- Creating a market for biobased products: The report states that an analysis by the Organization for Economic Co-operation and Development (OECD) found that policies related to the bioeconomy mainly focus on supply or technological push (that’s to say, support for R&D and demonstration efforts). According to the report, the OECD highlighted the importance of public procurement in helping to create a market for bio-based products and recognized the United States Department of Agriculture’s (USDA) BioPreferred program “as the most advanced effort to this regard “. Despite the program’s relative success, NASEM has identified some areas for improvement, including updating the reporting mechanisms involved in federal procurement of biobased products, setting procurement targets, and increasing funding for the program to enable increased awareness and standardized reporting.
- Developing a bioeconomy workforce: According to the report, “[t]There is broad consensus that access to skilled labor is essential to advancing the bioeconomy,” and “it is also clear that education and training in the bioeconomy must be multidisciplinary in nature. As noted by the OECD, “the long-standing conundrum of multidisciplinary education is the need for both breadth and depth to produce people with problem-solving abilities”. Moreover, according to the OECD, the bioeconomy workforce needs more undergraduates than PhDs. The report says Congress could review federal investments in bioeconomy training, education, and workforce development and the federal government’s progress in meeting the goals set out in its education strategic plan. science, technology, engineering and mathematics (STEM).
- Public Engagement and Acceptance: The report indicates that due to the importance of public acceptance, a number of countries have public engagement and awareness activities and policies. In a 2017 study, NASEM recommended that federal agencies invest in new methods to understand the ethical, legal, and societal (ELSI) implications of future biotech products. Congress may exercise additional oversight over federal efforts to increase public awareness and acceptance of biobased products and services and may also consider the level of resources allocated to ELSI-related research in federal agencies, as well as the coordination of these efforts.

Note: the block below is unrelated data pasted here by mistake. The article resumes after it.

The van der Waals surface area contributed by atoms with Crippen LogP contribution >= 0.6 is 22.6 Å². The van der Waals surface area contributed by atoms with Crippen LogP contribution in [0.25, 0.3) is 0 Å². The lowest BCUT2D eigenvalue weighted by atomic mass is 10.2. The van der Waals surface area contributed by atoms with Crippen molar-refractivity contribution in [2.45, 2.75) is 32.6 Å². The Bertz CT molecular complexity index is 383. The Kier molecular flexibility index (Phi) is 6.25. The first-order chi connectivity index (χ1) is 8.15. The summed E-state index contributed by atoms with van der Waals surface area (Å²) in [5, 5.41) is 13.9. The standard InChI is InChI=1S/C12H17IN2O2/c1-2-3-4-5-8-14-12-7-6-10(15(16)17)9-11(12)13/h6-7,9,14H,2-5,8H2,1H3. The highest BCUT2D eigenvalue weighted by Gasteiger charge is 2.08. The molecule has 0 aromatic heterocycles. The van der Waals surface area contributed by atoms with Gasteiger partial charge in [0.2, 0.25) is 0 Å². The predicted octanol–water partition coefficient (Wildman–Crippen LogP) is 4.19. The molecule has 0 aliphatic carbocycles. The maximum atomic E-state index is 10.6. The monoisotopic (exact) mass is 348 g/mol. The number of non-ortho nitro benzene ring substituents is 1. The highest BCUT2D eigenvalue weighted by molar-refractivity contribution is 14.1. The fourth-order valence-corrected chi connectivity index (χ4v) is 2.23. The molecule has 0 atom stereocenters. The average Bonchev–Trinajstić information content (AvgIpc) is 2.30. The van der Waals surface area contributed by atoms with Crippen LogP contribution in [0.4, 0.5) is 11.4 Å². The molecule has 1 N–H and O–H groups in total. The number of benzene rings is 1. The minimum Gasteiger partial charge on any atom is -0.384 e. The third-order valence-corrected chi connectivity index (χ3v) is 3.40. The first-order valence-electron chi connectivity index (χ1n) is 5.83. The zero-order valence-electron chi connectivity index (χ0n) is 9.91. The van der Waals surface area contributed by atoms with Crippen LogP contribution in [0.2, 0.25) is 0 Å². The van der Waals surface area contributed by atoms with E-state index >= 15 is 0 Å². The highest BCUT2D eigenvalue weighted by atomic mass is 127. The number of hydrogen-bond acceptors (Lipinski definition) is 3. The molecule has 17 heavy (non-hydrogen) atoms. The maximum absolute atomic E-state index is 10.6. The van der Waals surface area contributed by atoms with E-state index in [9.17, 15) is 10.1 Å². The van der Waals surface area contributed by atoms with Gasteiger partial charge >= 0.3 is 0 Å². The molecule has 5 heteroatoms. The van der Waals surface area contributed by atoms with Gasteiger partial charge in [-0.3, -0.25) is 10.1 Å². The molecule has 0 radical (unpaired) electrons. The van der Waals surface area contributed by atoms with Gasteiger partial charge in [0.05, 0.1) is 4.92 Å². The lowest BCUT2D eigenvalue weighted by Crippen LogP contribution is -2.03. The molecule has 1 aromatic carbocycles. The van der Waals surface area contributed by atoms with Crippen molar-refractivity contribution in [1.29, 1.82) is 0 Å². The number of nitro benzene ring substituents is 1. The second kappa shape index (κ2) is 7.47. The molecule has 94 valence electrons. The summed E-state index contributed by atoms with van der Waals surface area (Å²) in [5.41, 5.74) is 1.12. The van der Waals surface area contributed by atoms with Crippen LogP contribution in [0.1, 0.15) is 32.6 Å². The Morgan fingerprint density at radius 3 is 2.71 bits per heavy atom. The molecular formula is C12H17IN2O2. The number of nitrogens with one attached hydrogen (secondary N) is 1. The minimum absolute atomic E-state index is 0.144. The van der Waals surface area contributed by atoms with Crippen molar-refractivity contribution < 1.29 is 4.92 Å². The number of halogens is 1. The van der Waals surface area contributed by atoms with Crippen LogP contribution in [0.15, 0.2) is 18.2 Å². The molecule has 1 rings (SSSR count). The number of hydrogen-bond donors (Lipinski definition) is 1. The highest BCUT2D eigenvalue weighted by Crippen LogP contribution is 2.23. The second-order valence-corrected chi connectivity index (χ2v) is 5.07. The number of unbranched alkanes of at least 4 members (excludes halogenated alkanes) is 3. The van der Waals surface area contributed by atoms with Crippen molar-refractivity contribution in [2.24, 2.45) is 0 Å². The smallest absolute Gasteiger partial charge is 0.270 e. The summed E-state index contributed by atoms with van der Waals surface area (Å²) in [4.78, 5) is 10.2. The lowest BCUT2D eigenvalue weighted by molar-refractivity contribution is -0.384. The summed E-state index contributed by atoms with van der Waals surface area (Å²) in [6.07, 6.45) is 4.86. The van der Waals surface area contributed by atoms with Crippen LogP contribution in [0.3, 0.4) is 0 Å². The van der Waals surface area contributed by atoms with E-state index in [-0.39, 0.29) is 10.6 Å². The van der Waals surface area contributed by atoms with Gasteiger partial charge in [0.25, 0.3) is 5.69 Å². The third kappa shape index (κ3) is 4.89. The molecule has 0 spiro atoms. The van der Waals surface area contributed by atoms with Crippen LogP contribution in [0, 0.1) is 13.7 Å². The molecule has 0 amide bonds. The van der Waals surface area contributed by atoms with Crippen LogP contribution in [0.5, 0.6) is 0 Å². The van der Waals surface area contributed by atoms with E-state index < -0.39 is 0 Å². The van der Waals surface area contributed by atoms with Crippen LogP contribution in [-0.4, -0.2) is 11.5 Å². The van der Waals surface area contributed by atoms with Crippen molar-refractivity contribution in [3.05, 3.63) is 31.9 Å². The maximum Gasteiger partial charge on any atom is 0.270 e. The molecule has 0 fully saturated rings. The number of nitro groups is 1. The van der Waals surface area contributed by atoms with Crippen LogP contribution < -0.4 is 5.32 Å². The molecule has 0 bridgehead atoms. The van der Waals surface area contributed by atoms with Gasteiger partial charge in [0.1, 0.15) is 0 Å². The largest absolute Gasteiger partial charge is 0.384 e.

- International collaboration: According to the report, most policies and strategies related to the bioeconomy are focused on the national level, with a few exceptions (for example, the European Union (EU)). In the United States, some states, such as Maine and Michigan, have entered into bilateral collaborations. The report says Congress “may consider the state of international collaboration on the bioeconomy and the need for congressional leadership in this regard.”
- Sustainability and creating a circular economy: A number of countries, particularly those in the EU, are increasingly linking their bioeconomy strategies and policies with action plans associated with creating a more sustainable economy and circular. Many countries see a link between the bioeconomy and a circular economy as a way to achieve a number of Sustainable Development Goals (SDGs). Congress can consider the extent to which U.S. bioeconomy policies and activities can or should be linked and aligned with achieving the SDGs. Moreover, although the use of waste as a raw material is at the heart of a circular economy, its use often poses problems. Congress can review any regulatory or other obstacles to creating a circular economy.
The cross-cutting nature of the bioeconomy, in addition to the diversity of potential benefits associated with its growth and advancement, offers a number of reasons for the increased congressional interest in bioeconomy policy. The cross-cutting nature of the bioeconomy also poses potential challenges to effective policymaking, including policy harmonization and coherent governance. Moreover, it likely means that the growth and success of the US bioeconomy will depend, in part, on effective public-private partnerships in research, innovation, education, and workforce development. Transitioning to a bioeconomy would require sustained commitment, including balancing short-term actions and long-term planning, removing barriers to such a transition, and creating the opportunity for breakthrough innovation. Congress may decide that it is not necessary to reorganize or consolidate federal activities, including some longstanding efforts, into a bioeconomy framework. It may decide to pursue bioeconomy-related policies through new or existing sectoral efforts, or it may decide that current policies and activities are sufficient. Nonetheless, other countries are adopting policies and strategies to advance their bioeconomy. Such efforts have the potential to challenge U.S. leadership in biotechnology and other bioeconomy-related sectors that many consider essential to national security and economic competitiveness.